Whatever makes you distinct, if the customer doesn’t value it then it’s not going to help you grow! So, can you describe how this distinctiveness will enhance a customer’s experience of your product or service over the medium to long term?

If you have a winning formula, then competitors will try to imitate it. So, it’s vital to invest in your ‘points of difference’ to protect, retain and strengthen them. Intellectual Property (IP) may be protected in Patents, Trade marks, Registered Designs or Copyright but often it’s more subtle than that; for example, it might be data, processes, know how or relationships that no-one else has.

Do you have an IP Strategy that not only covers formal protection but also recognises what is in your interests to keep confidential and describes how you should do this?

Are you just going through the motions?

All industries and markets change. The speed of change varies considerably but most, if not all, will be very different in 3 years’ time. For that reason, successful organisations capture great new ideas in a ‘venturing funnel’ and then prioritise, fund and progress the best ideas in a meaningful and measurable way.

Innovative businesses are more competitive and those that manage their intellectual property well, grow faster and are more resilient.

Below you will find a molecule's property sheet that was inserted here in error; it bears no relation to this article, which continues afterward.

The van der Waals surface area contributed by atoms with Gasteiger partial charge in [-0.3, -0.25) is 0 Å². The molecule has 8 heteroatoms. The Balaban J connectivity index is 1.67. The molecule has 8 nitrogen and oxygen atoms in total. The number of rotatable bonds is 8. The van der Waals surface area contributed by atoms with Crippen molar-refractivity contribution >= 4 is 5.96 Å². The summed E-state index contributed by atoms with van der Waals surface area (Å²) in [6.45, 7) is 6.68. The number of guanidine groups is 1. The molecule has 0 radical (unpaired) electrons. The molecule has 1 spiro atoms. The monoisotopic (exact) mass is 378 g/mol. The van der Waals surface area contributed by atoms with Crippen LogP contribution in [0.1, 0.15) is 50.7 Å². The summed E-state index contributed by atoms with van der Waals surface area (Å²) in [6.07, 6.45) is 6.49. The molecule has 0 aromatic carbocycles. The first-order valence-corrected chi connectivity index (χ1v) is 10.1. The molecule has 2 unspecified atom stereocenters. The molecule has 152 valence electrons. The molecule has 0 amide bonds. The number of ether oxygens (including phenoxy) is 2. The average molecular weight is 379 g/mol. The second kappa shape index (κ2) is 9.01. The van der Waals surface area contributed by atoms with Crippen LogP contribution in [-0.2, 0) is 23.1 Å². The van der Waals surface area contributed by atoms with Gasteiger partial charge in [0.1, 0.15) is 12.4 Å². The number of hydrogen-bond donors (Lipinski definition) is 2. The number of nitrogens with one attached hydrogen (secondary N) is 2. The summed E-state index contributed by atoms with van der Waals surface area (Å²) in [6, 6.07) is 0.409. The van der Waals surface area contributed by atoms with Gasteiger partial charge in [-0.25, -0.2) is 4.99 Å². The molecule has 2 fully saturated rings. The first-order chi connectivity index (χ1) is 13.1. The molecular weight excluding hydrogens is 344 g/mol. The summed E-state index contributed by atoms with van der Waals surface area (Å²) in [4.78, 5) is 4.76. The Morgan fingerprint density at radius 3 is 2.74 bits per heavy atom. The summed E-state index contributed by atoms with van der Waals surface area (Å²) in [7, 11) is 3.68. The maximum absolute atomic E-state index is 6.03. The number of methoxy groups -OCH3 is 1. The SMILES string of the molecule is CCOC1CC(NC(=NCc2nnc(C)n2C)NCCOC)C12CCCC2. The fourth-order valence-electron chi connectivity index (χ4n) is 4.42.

There are some common reasons why many organisations struggle with innovation:

  • Some fail to set aside time to think about growth opportunities and the evolution of their industry. The day to day issues always seem to get in the way.
  • Some simply capture the same ideas as they did last year but lack a ‘venturing process’. So, after another buzz of enthusiasm, they leave these ideas to gather dust on a flipchart until next year.
  • Some prioritise great new ideas in their ‘venturing funnel’ (and may even check originality with a patent search) yet have no-one who is accountable for the ‘venturing process’ and progress stalls.
  • Some key individuals don’t respect or trust the process and continue with their ‘pet projects’. This undermines the process and distracts them (and others) from progressing the very best ideas.


Does any of this sound familiar?

Growth Probability Matrix guidance in respect of Intellectual Property was developed in partnership with the Intellectual Property Office.